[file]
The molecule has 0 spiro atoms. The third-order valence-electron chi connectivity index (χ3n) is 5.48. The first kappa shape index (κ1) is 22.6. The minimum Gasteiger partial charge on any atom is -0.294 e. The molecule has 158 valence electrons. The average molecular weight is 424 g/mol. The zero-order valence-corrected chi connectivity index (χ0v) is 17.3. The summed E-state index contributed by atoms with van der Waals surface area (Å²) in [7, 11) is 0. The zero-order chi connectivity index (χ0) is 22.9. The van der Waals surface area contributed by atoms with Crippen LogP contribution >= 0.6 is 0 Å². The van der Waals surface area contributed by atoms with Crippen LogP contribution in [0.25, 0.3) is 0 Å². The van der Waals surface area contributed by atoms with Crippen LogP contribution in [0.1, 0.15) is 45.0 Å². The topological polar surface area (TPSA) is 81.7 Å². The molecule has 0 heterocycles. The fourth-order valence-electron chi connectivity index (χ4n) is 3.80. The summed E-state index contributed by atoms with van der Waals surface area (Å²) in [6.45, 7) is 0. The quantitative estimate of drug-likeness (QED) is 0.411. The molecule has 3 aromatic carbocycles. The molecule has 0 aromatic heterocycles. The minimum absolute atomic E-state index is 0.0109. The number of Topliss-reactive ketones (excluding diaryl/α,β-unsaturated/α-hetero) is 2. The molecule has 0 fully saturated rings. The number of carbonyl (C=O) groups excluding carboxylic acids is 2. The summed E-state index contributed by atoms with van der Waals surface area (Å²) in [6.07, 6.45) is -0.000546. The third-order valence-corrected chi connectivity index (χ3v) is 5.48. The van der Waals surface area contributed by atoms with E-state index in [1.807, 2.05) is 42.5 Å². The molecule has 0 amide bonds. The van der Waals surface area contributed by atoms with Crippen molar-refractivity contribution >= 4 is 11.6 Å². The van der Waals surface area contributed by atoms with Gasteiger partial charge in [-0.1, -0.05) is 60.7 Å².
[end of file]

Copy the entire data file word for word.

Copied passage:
The molecule has 0 spiro atoms. The third-order valence-electron chi connectivity index (χ3n) is 5.48. The first kappa shape index (κ1) is 22.6. The minimum Gasteiger partial charge on any atom is -0.294 e. The molecule has 158 valence electrons. The average molecular weight is 424 g/mol. The zero-order valence-corrected chi connectivity index (χ0v) is 17.3. The summed E-state index contributed by atoms with van der Waals surface area (Å²) in [7, 11) is 0. The zero-order chi connectivity index (χ0) is 22.9. The van der Waals surface area contributed by atoms with Crippen LogP contribution >= 0.6 is 0 Å². The van der Waals surface area contributed by atoms with Crippen LogP contribution in [0.25, 0.3) is 0 Å². The van der Waals surface area contributed by atoms with Crippen LogP contribution in [0.1, 0.15) is 45.0 Å². The topological polar surface area (TPSA) is 81.7 Å². The molecule has 0 heterocycles. The fourth-order valence-electron chi connectivity index (χ4n) is 3.80. The summed E-state index contributed by atoms with van der Waals surface area (Å²) in [6.45, 7) is 0. The quantitative estimate of drug-likeness (QED) is 0.411. The molecule has 3 aromatic carbocycles. The molecule has 0 aromatic heterocycles. The minimum absolute atomic E-state index is 0.0109. The number of Topliss-reactive ketones (excluding diaryl/α,β-unsaturated/α-hetero) is 2. The molecule has 0 fully saturated rings. The number of carbonyl (C=O) groups excluding carboxylic acids is 2. The summed E-state index contributed by atoms with van der Waals surface area (Å²) in [6.07, 6.45) is -0.000546. The third-order valence-corrected chi connectivity index (χ3v) is 5.48. The van der Waals surface area contributed by atoms with E-state index in [1.807, 2.05) is 42.5 Å². The molecule has 0 amide bonds. The van der Waals surface area contributed by atoms with Crippen molar-refractivity contribution >= 4 is 11.6 Å². The van der Waals surface area contributed by atoms with Gasteiger partial charge in [-0.1, -0.05) is 60.7 Å².